For the Virtual Green Room: May 29, 2011...
Bending the Health Care Spending Cost Curve: Matt Miller Gets It Wrong

Looking at Republican Politicians with Rosy-Scenario Glasses

Jonathan Bernstein says that Ross Douthat really does not understand the Republican politicians he supports.

Jonathan:

A plain blog about politics: What Forced Ryan's Errors: Ross Douthat today argued that the Republican budget as drafted by Paul Ryan contained an "unforced error" on taxes.... Well, there are a few things here.... I think [Paul Ryan] is signaling that he is, in fact, planning to rely on the Heritage numbers; he has no intension of really paying for rate cuts by cutting an equal amount of tax expenditures.... [I]f Ryan admits that he's using phony numbers, then those who praised his "courage" might not have done so. If he specifies the pay-fors and they wind up (as Jonathan Chait expects), that the overall result is to shift the tax burden away from the rich, then Republicans get exactly what they're getting now (but with less wiggle room for objecting to it, if that matters). Or if Ryan somehow does come up with pay-fors that keep the tax burden the same, he's going to wind up having a lot of major Republican supporters quite unhappy with him for taking away their important tax deductions.... [T]he problem is, basically, lowering tax rates for the wealthy as part of a deficit reduction plan. No matter what you do beyond that, it's going to be hard to sell.... Douthat misses the whole point of the exercise, which is to lower tax rates for rich people. Of course, if you accept the idea of increasing the share of taxes paid by the wealthy, then virtually none of these convoluted maneuvers are needed.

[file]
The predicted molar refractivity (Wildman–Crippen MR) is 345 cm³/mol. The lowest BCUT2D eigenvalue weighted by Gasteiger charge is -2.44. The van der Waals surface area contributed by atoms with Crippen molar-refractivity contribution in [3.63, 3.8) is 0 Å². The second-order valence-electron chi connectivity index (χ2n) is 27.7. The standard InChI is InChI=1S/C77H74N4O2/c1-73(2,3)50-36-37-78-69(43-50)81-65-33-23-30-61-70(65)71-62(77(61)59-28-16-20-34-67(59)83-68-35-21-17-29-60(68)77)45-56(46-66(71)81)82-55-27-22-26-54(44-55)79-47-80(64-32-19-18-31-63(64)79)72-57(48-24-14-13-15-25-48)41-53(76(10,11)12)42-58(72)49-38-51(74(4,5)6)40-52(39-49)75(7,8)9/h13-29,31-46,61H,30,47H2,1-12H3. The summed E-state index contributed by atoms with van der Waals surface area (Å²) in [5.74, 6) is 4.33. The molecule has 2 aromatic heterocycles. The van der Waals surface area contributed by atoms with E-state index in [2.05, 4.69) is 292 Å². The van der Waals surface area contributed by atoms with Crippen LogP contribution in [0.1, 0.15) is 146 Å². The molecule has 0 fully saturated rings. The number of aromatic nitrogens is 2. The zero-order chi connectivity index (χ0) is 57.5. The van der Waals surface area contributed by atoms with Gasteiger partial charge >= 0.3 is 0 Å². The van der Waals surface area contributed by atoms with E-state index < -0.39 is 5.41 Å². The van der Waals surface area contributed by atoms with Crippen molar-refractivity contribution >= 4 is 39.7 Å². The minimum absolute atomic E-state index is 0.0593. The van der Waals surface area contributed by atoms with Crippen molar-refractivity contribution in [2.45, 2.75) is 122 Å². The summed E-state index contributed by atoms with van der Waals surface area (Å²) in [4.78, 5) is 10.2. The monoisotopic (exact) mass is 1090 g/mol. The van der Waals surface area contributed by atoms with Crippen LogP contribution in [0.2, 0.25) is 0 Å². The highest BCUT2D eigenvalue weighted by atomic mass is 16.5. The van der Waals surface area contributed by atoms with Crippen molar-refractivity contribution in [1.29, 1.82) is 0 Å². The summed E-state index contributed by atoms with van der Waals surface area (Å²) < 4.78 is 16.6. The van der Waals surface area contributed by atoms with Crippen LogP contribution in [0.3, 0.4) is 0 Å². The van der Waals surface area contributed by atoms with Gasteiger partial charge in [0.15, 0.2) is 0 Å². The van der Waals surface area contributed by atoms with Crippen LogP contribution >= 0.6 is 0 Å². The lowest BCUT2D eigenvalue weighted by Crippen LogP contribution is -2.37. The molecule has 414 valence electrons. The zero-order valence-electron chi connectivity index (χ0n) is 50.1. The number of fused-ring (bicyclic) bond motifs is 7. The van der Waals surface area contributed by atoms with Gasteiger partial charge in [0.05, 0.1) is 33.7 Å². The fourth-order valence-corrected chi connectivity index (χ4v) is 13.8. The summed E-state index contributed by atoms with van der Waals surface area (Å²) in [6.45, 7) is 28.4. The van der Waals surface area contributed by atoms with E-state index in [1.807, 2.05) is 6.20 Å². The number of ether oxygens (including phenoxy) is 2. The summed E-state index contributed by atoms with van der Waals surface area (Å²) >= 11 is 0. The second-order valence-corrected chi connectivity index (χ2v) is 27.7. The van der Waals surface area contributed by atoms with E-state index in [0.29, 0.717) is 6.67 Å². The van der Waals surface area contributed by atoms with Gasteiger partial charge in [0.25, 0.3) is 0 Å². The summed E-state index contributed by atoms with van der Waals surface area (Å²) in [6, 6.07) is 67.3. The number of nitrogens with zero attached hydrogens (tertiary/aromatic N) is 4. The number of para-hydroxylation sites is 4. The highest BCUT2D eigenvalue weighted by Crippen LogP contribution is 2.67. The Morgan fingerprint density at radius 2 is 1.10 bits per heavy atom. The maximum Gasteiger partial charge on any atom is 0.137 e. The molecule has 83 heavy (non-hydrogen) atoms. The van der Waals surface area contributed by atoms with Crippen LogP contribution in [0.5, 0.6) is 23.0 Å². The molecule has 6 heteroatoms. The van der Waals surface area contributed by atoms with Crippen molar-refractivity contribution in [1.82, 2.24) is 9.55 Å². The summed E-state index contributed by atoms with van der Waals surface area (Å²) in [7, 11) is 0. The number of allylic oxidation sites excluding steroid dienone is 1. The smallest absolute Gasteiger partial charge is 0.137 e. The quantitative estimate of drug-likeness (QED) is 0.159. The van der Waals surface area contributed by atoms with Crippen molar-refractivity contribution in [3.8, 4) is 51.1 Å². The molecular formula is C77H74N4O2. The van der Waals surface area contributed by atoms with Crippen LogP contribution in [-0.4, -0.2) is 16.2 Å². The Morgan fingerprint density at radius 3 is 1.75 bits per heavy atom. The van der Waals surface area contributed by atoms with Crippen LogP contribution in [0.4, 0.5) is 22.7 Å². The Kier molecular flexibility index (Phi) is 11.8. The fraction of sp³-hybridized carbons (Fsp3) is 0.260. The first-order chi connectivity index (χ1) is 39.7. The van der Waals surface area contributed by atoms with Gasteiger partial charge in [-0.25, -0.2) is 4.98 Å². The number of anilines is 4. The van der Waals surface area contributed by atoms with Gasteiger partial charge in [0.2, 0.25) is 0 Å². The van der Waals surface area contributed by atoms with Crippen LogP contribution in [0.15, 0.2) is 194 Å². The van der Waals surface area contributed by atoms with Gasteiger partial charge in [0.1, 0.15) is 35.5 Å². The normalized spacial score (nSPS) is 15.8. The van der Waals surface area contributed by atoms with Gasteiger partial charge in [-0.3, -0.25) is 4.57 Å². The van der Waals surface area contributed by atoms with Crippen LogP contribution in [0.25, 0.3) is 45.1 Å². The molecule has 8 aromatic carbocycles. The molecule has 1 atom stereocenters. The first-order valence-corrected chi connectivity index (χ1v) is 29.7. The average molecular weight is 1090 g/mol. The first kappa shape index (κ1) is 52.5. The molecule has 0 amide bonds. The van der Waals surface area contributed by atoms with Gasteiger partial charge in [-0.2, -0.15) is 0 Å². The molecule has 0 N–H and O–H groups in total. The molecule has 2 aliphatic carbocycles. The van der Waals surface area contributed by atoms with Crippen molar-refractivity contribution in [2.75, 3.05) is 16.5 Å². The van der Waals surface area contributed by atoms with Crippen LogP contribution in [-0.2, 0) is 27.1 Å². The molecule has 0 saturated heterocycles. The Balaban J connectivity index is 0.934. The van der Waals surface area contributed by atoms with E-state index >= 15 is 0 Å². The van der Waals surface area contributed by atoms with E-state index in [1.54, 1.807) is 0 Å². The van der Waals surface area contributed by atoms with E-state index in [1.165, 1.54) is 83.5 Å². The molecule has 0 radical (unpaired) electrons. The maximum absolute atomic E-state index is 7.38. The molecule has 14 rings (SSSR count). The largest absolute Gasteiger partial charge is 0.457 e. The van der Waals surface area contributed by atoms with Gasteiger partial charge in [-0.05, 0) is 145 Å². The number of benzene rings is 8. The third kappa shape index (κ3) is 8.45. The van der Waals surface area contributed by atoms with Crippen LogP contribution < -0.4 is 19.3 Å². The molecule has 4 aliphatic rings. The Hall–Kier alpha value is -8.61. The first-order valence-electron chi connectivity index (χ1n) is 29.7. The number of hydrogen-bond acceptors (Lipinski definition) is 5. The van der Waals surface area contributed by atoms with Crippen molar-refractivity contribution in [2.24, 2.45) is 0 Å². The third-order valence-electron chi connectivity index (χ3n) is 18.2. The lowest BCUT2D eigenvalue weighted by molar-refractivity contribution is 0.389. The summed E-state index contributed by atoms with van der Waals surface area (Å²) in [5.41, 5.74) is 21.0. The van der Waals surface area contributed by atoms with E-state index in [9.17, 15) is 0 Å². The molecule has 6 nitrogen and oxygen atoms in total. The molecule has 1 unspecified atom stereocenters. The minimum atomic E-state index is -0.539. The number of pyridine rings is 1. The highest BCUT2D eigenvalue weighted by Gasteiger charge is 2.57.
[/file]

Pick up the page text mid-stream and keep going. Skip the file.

So: vagueness isn't a forced error; it's the best of a set of bad choices, given the starting point of dropping rates. And dropping rates for wealthy taxpayers isn't an unforced error; it's "forced" because it's the whole point of the Republican Party, at least these days.

Ross Douthat:

The Ryan Budget's Unforced Errors: Yesterday, while the backlash against the House Republican budget was helping the Democrats snap up a House seat in conservative territory, Peter Suderman discussed how the Republicans helped bring this on their own head:

...voting for the Ryan plan wasn’t the only way the GOP helped cause the Medicare backlash. During the ObamaCare debate and the 2010 election, the party’s loudest, most frequent criticism of last year’s health care overhaul was that it cut Medicare. That was an effective message, but also a short-sighted one. Now as Republicans look for ways to reform Medicare on their own, their own words are coming back to haunt them.... [T]he GOP... helped ensure that the Democrats’ current Medicare message would be popular and effective. One of the reasons Ryan knew what was coming, it’s safe to say, was that his own party had been there before.

I think it’s always been clear that the Republicans’ decision to make Mediscare arguments against Obamacare was a classic “win the battle, lose the war” maneuver — and worse, they didn’t even win the battle! But as someone who shares Suderman’s sympathy for Ryan’s overall vision on Medicare, I think it’s important to emphasize that the Ryan budget included unforced errors in its own right. By trumpeting absurd Heritage Foundation growth projections... the budget made it easy for liberals to claim that the Republicans weren’t just cutting Medicare, but that they were doing it to pay for voodoo economics and tax cuts for the rich.... [P]ackaging an inevitably-unpopular Medicare reform with sweeping cuts in tax rates and then garlanding it with a supply-side fantasy about the likely consequences for economic growth, the House Republicans essentially wrote the Democratic Party an extra set of talking points...

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